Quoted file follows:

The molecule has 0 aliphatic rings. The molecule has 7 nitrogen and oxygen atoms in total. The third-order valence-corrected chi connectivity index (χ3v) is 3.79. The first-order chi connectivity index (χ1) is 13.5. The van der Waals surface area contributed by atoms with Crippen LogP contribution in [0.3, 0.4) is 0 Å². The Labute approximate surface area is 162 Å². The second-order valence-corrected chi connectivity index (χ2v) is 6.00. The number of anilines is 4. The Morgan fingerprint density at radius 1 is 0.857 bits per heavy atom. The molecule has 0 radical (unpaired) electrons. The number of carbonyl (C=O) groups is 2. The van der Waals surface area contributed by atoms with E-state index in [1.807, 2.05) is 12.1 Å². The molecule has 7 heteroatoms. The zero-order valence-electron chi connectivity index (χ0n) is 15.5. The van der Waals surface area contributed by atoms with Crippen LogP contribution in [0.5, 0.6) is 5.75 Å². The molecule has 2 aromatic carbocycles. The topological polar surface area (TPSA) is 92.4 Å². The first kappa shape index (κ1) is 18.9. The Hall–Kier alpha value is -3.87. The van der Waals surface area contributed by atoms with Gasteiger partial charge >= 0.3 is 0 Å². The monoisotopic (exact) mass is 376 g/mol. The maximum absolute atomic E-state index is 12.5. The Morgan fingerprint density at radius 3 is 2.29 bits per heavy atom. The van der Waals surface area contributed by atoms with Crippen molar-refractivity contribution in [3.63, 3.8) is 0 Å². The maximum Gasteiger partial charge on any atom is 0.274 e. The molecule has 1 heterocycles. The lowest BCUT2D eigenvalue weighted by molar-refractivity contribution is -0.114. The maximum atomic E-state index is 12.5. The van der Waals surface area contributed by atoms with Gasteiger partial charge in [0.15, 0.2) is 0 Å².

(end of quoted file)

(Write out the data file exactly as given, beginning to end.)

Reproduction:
The molecule has 0 aliphatic rings. The molecule has 7 nitrogen and oxygen atoms in total. The third-order valence-corrected chi connectivity index (χ3v) is 3.79. The first-order chi connectivity index (χ1) is 13.5. The van der Waals surface area contributed by atoms with Crippen LogP contribution in [0.3, 0.4) is 0 Å². The Labute approximate surface area is 162 Å². The second-order valence-corrected chi connectivity index (χ2v) is 6.00. The number of anilines is 4. The Morgan fingerprint density at radius 1 is 0.857 bits per heavy atom. The molecule has 0 radical (unpaired) electrons. The number of carbonyl (C=O) groups is 2. The van der Waals surface area contributed by atoms with E-state index in [1.807, 2.05) is 12.1 Å². The molecule has 7 heteroatoms. The zero-order valence-electron chi connectivity index (χ0n) is 15.5. The van der Waals surface area contributed by atoms with Crippen LogP contribution in [0.5, 0.6) is 5.75 Å². The molecule has 2 aromatic carbocycles. The topological polar surface area (TPSA) is 92.4 Å². The first kappa shape index (κ1) is 18.9. The Hall–Kier alpha value is -3.87. The van der Waals surface area contributed by atoms with Gasteiger partial charge >= 0.3 is 0 Å². The monoisotopic (exact) mass is 376 g/mol. The maximum absolute atomic E-state index is 12.5. The Morgan fingerprint density at radius 3 is 2.29 bits per heavy atom. The van der Waals surface area contributed by atoms with Crippen molar-refractivity contribution in [3.63, 3.8) is 0 Å². The maximum Gasteiger partial charge on any atom is 0.274 e. The molecule has 1 heterocycles. The lowest BCUT2D eigenvalue weighted by molar-refractivity contribution is -0.114. The maximum atomic E-state index is 12.5. The van der Waals surface area contributed by atoms with Gasteiger partial charge in [0.15, 0.2) is 0 Å².